they feel



to their


on account of

the market

In the five years since the market launched, Porter and her team have learned surprising things about the community. For instance, they initially placed stops at schools, only to find that people are most likely to shop where they live. So today, most of the stops are in front of low-income housing facilities.

Another surprising find? The Mobile Market impacts social isolation. “We’ve found ourselves introducing neighbors to neighbors,” says Porter. “The surveyed majority feel more connected to their neighborhood due to the Mobile Market, and this can help people, especially older adults, people who live alone, and people experiencing mental illness.”

Porter and her team have also been surprised to see the random acts of kindness that have arose. “It’s very common to see people put an item back because they can’t afford it,” she says. “And someone behind them steps in and helps them buy it. It’s beautiful. People say they feel safe and welcome on the bus.”

And, of course, another learning – this one not so surprising – is the way the Mobile Market improves individuals’ health. Porter recalls one woman who, prior to using the market, lived almost entirely off of vending machine food. She didn’t have a car and she couldn’t drive. She also had mobility issues, and her nearest grocery store was an upscale establishment she couldn’t afford. Over the course of a year, she lost 70 pounds just by changing the way she sourced her food.

The Amherst Wilder Foundation is currently collaborating with two organizations to quantify these health improvements.

Through an initiative with Fairview Health Services, patients screened for food insecurity and a diet-related health condition at Fairview can receive a “prescription” for fruits and veggies at the Mobile Market. Fairview is currently tracking their health outcomes.

And beginning this fall, the Mobile Market embarked on another initiative with support from the Cargill Foundation. For the next two years, they’ll track the health outcomes of Mobile Market shoppers in the Cedar Riverside neighborhood who receive fruit and vegetable “prescriptions.”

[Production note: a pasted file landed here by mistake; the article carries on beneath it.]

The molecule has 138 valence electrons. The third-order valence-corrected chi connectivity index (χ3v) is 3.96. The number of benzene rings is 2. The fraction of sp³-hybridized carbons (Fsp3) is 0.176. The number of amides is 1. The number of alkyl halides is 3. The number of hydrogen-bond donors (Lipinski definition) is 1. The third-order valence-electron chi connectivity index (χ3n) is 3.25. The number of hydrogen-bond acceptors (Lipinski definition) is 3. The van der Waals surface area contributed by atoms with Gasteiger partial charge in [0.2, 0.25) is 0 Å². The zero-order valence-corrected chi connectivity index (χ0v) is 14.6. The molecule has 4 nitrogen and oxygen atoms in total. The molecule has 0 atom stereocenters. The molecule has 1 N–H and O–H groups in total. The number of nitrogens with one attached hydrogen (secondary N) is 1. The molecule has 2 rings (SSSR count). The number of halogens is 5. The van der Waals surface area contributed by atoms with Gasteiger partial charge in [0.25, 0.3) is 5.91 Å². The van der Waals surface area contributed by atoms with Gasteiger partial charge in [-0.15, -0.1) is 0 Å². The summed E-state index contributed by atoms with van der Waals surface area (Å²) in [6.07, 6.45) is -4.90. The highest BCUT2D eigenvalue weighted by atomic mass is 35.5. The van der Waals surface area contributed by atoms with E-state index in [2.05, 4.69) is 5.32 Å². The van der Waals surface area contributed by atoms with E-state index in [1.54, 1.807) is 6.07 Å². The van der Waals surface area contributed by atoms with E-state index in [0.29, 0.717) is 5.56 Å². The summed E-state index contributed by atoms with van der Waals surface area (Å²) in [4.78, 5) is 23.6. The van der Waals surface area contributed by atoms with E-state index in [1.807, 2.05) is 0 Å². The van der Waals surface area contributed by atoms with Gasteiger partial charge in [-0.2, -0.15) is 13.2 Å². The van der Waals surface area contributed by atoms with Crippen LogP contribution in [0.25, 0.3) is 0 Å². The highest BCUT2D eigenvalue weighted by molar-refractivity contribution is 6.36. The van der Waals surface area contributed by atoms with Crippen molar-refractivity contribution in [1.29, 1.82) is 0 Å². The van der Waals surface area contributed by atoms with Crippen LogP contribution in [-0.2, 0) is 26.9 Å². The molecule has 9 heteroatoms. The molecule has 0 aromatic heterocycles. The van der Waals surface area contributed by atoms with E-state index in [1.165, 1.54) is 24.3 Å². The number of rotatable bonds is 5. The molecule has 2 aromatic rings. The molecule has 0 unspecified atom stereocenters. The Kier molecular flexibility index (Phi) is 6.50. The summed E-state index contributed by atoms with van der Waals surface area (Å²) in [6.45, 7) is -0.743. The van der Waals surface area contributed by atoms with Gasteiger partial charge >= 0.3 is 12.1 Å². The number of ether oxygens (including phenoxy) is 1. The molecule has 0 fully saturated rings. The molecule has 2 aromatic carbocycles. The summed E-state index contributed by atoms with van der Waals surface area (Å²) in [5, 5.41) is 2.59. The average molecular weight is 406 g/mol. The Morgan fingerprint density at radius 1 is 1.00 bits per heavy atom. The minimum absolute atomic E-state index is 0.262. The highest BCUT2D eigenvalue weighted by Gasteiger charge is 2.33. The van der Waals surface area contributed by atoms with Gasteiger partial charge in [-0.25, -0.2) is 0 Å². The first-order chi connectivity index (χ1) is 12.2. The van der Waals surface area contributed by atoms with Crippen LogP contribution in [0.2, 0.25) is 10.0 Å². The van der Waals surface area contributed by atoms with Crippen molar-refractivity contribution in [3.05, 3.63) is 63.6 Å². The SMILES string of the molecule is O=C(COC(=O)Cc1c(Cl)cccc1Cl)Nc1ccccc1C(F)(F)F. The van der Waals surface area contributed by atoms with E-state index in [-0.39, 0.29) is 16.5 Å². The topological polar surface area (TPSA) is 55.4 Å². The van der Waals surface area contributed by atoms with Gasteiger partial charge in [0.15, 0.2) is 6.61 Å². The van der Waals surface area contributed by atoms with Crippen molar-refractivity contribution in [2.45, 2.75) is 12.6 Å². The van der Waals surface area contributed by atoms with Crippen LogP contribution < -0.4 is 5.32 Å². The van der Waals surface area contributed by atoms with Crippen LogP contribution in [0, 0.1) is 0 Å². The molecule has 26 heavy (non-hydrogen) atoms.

“While we know the Mobile Market works, we need data to prove it to others,” Porter says. “Our goal [with these initiatives] is to show the correlation between shopping at the Mobile Market and increased health and decreased food insecurity so we can then make the case to health insurers that it’s in everyone’s best interest to support this work.”

A woman waits in line to buy groceries on a Twin Cities Mobile Market bus
A woman purchases groceries on a Twin Cities Mobile Market bus



Since the Twin Cities Mobile Market added a stop in front of Kristen Bobence’s apartment she’s shopped there weekly.

“There are lots of choices,” says Kristen. “They switch [their offerings] a little each week.”

Kristen says she appreciates the market’s convenience, how nice the staff are, and the ability to use her EBT card. (In addition to EBT cards, the market accepts cash, check, and credit cards.)

Most recently, she made tacos with food she bought on the bus.

“For me, food is something we all share,” says Leah Porter. We all need to eat. The fact that we have such stark health disparities in the Twin Cities is representative of systems that aren’t working. But, to me, this is a solvable issue. If people are having difficulty accessing and affording health food, let’s bring the store to them.”

Find a Twin Cities Mobile Market stop near you.

Volunteer with the Twin Cities Mobile Market.


Written by: Lori Imsdahl